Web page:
Between work, bills, family, and trying to stay healthy, the everyday pressures of life can turn you into an anxious mess. Maybe you were an anxious child who grew into an anxious adult, or maybe you developed anxiety later in life. Regardless of when symptoms began, it’s possible that your mind is in overdrive, and you’re always waiting for the rug to be pulled out from under you.
You’re not alone. According to the Anxiety and Depression Association of America, anxiety disorders are the most common mental illness in the United States, affecting 40 million adults. Like so many others looking for relief, you may have turned to medication for help. Although antianxiety drugs can ease your anxiety, the serenity can come with a price tag in the form of side effects. Trouble sleeping, decreased libido, jumpiness, and increased hunger are some of the most common inconveniences of treating anxiety with drugs.
The good news is that popping pills isn’t the only way to get your fears and nerves under control. Here are eight simple and effective ways to battle anxiety without medication.
Talking to a trusted friend is one way to cope with anxiety. But there’s something even better than talking: screaming at the top of your lungs. As a kid, you were probably taught not to shout and told to use your “inside voice.” But as an adult, you can make your own rules. So if you’re dealing with pent-up frustrations and anxiety, let it out.
This doesn’t mean putting fear in others so they feel on edge like you. We’re talking about a healthy release of emotions in a controlled environment. The more you fight anxiety, the more overwhelming it can become. Instead, embrace anxiety as a part of your life, and then let it go. Scream at the top of your lungs, punch a pillow, stomp your feet, or pound your chest. Do whatever helps you get it out! One Los Angeles-based yoga teacher even developed a class called Tantrum Yoga that encourages yogis to try these unconventional methods as a way to release emotion that “gets stuck in our bodies and could turn into stress, disease, etc.”
Exercise is probably the last thing you want to do when your mind’s in overdrive. You may worry about post-workout soreness and being unable to walk or sit for the next two days. Or your mind might go to the worst-case scenario and you fear overexerting yourself and having a heart attack. But in reality, exercise is one of the best natural antianxiety solutions.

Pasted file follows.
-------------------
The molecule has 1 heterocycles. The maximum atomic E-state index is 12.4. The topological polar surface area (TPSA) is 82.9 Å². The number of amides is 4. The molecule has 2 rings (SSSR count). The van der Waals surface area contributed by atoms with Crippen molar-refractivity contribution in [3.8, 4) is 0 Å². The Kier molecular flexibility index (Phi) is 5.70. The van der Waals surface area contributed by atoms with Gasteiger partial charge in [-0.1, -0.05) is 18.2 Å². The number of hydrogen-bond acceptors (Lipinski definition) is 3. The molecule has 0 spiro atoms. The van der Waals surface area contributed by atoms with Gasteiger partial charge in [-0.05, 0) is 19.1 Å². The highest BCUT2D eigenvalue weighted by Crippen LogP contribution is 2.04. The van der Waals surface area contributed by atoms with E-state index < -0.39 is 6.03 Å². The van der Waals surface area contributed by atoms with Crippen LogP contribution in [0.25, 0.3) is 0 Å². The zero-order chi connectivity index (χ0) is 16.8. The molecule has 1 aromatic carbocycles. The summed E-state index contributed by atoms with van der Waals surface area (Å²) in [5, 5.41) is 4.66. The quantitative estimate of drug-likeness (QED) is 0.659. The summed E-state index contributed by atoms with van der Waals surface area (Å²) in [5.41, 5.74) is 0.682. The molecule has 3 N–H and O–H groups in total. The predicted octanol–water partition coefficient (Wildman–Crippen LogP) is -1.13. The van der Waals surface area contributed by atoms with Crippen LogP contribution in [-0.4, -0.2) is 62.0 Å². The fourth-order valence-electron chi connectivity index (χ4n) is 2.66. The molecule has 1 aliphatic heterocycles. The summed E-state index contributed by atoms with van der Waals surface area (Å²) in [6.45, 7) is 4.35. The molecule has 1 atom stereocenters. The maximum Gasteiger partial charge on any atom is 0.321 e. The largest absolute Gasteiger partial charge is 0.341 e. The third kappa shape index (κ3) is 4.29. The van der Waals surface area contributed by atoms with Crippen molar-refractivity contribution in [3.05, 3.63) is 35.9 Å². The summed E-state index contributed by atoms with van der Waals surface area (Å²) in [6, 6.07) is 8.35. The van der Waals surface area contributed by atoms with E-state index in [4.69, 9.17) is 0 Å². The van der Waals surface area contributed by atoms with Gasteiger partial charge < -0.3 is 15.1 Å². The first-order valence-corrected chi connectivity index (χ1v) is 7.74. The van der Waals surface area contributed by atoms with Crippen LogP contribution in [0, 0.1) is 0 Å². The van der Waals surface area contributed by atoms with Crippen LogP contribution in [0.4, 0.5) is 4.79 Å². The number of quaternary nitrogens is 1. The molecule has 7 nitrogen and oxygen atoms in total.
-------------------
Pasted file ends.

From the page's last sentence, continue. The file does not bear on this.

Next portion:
Physical activity raises endorphins and serotonin levels to help you feel better emotionally. And when you feel better on the inside, your entire outlook improves. And because your brain can’t equally focus on two things at once, exercise can also take your mind off your problems. Aim for at least 30 minutes of physical activity three to five days a week. Don’t think you have to struggle through a painful workout. Any type of movement is good, so put on your favorite jam and move around the house. Or grab a mat and break out into your favorite yoga poses.
A cup of coffee, chocolate, or an ice-cold Coke might help you feel better. But if caffeine is your go-to drug of choice, your anxiety could worsen.
Caffeine gives the nervous system a jolt, which can boost energy levels. But when under pressure, this nervous energy can induce an anxiety attack. Now, the idea of giving up your favorite caffeinated beverage might raise your heart rate and induce anxiety as you read this, but you don’t have to stop cold turkey or give up caffeine completely. It’s all about moderation.
Rather than four cups of coffee a day, scale back to one or two normal-sized cups a day —normal as in 8 ounces, not 16 or 32 ounces. Give it a test run and see how you feel. As you wean yourself, slowly introduce other beverages into your diet such as decaffeinated herbal tea, which can calm your mind and nerves.
With your busy schedule, there’s no time for sleep, right? Some workaholics brag about only needing three or four hours of sleep a night, as if to say, “I’m more determined and committed than everyone else.” But no matter what you might tell yourself, you’re not a robot. Humans need sleep to function properly, so unless you beamed in from some nearby planet, this also applies to you.
Whether you deal with insomnia, purposely limit your amount of sleep, or you’re a self-professed night owl, chronic sleep deprivation makes you susceptible to anxiety. Do yourself (and everyone around you) a favor and get eight to nine hours of sleep every night. Develop a bedtime routine to read a book or do something relaxing before bed. The better prepared you are to get a good night’s sleep, the better quality of sleep you’ll have, which leads to a better morning as well.
Your plate is only so big, and if you overwhelm yourself with everyone else’s personal problems, your anxiety will also worsen. We’ve all heard the adage, “There’s more happiness in giving than receiving.” But nowhere in this sentence does it say you should sit back …